The Bank of England today hiked interest rates for the fifth time in a row for the first time since it was given control of monetary policy a quarter of a century ago as it pushes to cool the highest rise in living costs for a generation.
A majority of the Bank’s nine rate setters, including governor Andrew Bailey, voted in favour of lifting borrowing costs 25 basis points to 1.25 per cent.
The move scuppered some investors’ bets on Threadneedle Street lifting rates 50 basis points, something it has not done since it was made independent in the late 1990s.
Three members of the committee backed a steeper shift. The other six voted for a smaller move. The Bank did signal it will “act forcefully in response” to “more persistent inflationary pressures,” suggesting a larger rise in the future is not off the table.
Markets spat out the decision. London’s FTSE 100 tumbled 2.4 per cent on the news, while the mid-cap FTSE 250 collapsed 2.66 per cent. The pound fell 0.44 per cent against the dollar to buy $1.2126.
Former monetary policy committee (MPC) member Andrew Sentance criticised the Bank for ignoring “the dangers of double digit price rises”.
“As expected, [the MPC] edged interest rates up again but they’re not sending a decisive warning shot to signal they will do what it takes to bring down inflation. They’re too concerned to fine-tune the path of GDP,” he tweeted.
The Bank raised its expected inflation peak to just over 11 per cent in October, driven by another upgrade to the energy price cap, casting doubt over whether the MPC can curb the cost of living with the current pace of tightening.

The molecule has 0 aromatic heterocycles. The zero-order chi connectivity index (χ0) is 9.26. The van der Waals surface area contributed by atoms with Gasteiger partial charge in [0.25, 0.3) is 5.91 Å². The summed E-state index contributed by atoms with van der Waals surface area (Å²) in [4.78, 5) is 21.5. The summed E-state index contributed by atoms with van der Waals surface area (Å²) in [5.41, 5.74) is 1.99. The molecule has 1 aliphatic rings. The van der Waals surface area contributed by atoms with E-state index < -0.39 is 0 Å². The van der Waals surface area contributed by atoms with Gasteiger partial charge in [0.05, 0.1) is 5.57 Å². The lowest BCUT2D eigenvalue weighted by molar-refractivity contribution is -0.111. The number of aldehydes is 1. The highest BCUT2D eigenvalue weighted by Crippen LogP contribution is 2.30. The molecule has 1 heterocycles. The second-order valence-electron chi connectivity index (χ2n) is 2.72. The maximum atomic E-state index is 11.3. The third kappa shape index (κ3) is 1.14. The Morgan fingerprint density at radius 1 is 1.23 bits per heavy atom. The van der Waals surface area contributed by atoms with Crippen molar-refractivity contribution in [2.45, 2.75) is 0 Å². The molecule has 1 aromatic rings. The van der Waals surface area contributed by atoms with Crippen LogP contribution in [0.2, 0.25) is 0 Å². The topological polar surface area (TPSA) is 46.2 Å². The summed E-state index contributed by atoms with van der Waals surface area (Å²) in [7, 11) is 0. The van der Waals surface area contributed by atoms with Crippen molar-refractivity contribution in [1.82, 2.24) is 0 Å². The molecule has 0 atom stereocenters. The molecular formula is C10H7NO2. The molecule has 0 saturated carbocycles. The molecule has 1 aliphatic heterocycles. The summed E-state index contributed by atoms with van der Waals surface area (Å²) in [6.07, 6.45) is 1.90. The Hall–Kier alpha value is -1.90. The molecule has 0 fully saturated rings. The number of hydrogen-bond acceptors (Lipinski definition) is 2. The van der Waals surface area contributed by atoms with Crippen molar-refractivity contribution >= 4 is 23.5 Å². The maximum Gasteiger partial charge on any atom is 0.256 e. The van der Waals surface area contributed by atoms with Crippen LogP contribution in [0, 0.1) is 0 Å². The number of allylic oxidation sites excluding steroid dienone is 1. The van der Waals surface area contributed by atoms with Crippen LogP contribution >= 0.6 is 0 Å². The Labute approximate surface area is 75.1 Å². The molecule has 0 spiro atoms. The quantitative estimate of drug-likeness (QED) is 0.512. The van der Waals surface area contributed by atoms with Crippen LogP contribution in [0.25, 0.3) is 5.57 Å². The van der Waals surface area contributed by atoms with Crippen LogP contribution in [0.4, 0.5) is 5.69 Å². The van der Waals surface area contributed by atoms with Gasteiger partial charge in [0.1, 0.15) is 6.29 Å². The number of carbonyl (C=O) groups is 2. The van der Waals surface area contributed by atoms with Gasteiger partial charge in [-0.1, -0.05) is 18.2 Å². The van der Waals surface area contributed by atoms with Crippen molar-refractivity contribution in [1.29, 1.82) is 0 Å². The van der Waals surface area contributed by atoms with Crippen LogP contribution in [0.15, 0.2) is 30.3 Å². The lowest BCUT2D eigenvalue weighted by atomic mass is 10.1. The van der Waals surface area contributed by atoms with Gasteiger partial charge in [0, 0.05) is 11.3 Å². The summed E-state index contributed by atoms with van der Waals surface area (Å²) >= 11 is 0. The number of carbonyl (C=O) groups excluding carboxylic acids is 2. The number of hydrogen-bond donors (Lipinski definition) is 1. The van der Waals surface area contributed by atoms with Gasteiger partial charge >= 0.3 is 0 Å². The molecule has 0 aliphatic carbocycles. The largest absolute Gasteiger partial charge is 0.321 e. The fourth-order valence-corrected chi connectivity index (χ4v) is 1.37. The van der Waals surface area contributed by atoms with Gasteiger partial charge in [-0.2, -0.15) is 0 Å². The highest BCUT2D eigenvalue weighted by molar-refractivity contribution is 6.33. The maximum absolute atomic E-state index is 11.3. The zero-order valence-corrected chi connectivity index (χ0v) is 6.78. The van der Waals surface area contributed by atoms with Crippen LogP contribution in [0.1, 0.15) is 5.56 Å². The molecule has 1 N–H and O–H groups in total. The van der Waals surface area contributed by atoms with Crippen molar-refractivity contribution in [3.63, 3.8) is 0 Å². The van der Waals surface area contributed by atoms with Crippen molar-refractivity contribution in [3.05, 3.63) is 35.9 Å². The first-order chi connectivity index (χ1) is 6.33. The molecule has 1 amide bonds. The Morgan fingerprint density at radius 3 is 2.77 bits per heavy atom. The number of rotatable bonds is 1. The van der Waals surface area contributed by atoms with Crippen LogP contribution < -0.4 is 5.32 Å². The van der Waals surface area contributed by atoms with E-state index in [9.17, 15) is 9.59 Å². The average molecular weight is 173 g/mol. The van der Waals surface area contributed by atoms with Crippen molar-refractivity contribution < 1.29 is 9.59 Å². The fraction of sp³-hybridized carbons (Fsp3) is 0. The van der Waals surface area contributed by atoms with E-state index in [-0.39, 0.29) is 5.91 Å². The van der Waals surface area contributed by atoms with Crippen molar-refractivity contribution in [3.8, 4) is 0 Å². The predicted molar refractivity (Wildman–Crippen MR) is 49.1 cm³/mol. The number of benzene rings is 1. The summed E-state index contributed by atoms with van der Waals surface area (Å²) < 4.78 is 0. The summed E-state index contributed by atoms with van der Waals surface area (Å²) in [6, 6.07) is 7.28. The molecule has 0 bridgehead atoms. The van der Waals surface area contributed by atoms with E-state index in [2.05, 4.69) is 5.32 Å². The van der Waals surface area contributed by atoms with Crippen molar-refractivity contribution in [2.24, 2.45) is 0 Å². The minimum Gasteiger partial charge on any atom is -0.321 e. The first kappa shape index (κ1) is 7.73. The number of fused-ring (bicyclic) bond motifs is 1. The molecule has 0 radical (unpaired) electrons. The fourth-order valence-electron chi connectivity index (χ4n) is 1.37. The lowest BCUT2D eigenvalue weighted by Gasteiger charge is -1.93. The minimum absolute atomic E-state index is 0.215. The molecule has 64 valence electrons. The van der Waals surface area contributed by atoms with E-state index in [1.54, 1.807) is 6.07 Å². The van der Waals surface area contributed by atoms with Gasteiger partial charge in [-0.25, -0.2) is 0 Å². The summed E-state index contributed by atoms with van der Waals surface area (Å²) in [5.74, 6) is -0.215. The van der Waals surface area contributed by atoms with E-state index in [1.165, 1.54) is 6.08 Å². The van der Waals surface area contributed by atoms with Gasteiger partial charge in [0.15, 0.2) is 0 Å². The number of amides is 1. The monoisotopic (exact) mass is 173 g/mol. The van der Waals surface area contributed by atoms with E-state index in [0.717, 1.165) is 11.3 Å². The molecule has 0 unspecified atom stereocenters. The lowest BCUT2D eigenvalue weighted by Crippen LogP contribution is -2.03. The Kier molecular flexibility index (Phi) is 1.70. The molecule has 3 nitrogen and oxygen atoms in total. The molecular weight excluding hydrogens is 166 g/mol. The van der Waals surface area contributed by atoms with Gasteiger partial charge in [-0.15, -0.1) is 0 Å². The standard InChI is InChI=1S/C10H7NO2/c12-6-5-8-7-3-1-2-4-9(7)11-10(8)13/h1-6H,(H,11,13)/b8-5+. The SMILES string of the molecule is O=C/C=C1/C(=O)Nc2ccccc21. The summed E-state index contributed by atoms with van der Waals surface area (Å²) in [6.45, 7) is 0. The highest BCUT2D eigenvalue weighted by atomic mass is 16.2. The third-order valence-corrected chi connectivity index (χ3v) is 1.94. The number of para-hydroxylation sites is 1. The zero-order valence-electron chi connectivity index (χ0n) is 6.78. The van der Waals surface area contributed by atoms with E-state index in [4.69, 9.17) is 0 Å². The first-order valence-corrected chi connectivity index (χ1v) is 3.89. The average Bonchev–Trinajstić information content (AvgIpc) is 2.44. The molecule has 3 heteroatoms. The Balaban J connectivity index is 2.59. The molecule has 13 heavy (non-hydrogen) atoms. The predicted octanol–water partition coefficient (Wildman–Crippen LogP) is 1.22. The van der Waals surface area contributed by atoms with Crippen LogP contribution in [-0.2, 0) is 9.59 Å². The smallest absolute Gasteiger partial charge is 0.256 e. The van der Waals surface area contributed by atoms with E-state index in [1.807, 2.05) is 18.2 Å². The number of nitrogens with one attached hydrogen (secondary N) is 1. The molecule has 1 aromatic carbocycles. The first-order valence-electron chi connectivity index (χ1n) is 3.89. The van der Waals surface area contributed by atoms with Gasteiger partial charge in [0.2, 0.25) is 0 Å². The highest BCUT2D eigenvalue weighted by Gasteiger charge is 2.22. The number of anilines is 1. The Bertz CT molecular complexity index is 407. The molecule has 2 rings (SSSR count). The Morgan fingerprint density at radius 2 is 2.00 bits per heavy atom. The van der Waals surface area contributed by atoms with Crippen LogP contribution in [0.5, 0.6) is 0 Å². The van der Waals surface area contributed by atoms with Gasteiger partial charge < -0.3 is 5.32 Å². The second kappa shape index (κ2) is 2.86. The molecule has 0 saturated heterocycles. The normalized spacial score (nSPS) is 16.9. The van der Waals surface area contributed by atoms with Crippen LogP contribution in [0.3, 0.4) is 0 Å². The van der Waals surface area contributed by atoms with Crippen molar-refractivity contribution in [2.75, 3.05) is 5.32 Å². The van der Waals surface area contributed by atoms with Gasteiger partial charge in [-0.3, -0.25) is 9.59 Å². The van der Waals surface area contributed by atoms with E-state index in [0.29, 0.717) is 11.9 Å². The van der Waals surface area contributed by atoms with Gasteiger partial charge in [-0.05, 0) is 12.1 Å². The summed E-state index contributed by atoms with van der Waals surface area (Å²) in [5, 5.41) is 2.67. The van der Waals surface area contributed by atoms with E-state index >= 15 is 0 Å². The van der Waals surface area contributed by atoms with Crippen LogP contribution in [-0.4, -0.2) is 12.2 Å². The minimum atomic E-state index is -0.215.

Prices are already nine per cent higher than they were a year ago, the quickest acceleration since the 1980s.
The US Federal Reserve yesterday went quicker than the Bank, lifting borrowing costs 75 basis points for the first time since 1994 to ease a four decade high inflation level of 8.6 per cent.
Other top central banks have recently moved quicker than Threadneedle Street, meaning today’s “relatively dovish” move “risks leaving the Bank lagging behind,” Paul Dales, chief UK economist at Capital Economics said,
“The Bank appears to have nudged open the door to rates rising further and faster,” Dales said, but added he thinks it will stick to lower rises and will eventually send rates to three per cent.
Governor Bailey and co have been accused of nudging inflation higher by leaving policy too accommodative for too long.
Ex-Bank chief Mark Carney, 57, said yesterday central banks need to “front-load” rate rises to catch their economies up with inflation.
UK monetary wonks are treading a fine line between reining in policy to tame inflation without dealing unnecessary damage to the economy.
The economy is in the teeth of a slump caused by households cutting spending in response to the cost of living crisis and the government ending Covid-19 spending.
Output has flatlined since the first month of this year and contracted 0.1 per and 0.3 per cent in March and April respectively.
The economy looks set to contract in the current quarter, the Bank said, and some experts have warned it will tip into a technical recession – two consecutive quarters of contraction – this year.